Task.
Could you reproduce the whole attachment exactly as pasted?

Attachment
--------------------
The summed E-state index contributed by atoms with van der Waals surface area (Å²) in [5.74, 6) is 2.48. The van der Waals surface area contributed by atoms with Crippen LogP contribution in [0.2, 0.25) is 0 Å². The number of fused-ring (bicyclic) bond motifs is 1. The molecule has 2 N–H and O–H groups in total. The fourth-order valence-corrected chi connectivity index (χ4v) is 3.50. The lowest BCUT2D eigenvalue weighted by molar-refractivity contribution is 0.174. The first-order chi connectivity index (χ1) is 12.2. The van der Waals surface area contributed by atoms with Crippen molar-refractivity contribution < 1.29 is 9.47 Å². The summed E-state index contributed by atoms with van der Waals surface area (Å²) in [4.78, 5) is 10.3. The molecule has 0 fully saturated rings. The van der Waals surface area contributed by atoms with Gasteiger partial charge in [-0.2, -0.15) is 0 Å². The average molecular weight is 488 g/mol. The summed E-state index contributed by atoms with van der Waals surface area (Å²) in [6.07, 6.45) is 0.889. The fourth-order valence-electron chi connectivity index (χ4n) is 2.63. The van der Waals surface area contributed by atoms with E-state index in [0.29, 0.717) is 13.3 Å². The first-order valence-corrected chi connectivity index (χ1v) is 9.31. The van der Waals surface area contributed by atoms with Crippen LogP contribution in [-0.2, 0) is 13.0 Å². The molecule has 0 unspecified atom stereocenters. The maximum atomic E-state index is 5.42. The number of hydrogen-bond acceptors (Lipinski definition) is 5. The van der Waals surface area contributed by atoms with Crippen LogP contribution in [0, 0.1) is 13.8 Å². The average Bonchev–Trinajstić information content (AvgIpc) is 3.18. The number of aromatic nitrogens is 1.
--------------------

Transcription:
The summed E-state index contributed by atoms with van der Waals surface area (Å²) in [5.74, 6) is 2.48. The van der Waals surface area contributed by atoms with Crippen LogP contribution in [0.2, 0.25) is 0 Å². The number of fused-ring (bicyclic) bond motifs is 1. The molecule has 2 N–H and O–H groups in total. The fourth-order valence-corrected chi connectivity index (χ4v) is 3.50. The lowest BCUT2D eigenvalue weighted by molar-refractivity contribution is 0.174. The first-order chi connectivity index (χ1) is 12.2. The van der Waals surface area contributed by atoms with Crippen molar-refractivity contribution < 1.29 is 9.47 Å². The summed E-state index contributed by atoms with van der Waals surface area (Å²) in [4.78, 5) is 10.3. The molecule has 0 fully saturated rings. The van der Waals surface area contributed by atoms with Gasteiger partial charge in [-0.2, -0.15) is 0 Å². The average molecular weight is 488 g/mol. The summed E-state index contributed by atoms with van der Waals surface area (Å²) in [6.07, 6.45) is 0.889. The fourth-order valence-electron chi connectivity index (χ4n) is 2.63. The van der Waals surface area contributed by atoms with E-state index in [0.29, 0.717) is 13.3 Å². The first-order valence-corrected chi connectivity index (χ1v) is 9.31. The van der Waals surface area contributed by atoms with Crippen LogP contribution in [-0.2, 0) is 13.0 Å². The molecule has 0 unspecified atom stereocenters. The maximum atomic E-state index is 5.42. The number of hydrogen-bond acceptors (Lipinski definition) is 5. The van der Waals surface area contributed by atoms with Crippen LogP contribution in [0, 0.1) is 13.8 Å². The average Bonchev–Trinajstić information content (AvgIpc) is 3.18. The number of aromatic nitrogens is 1.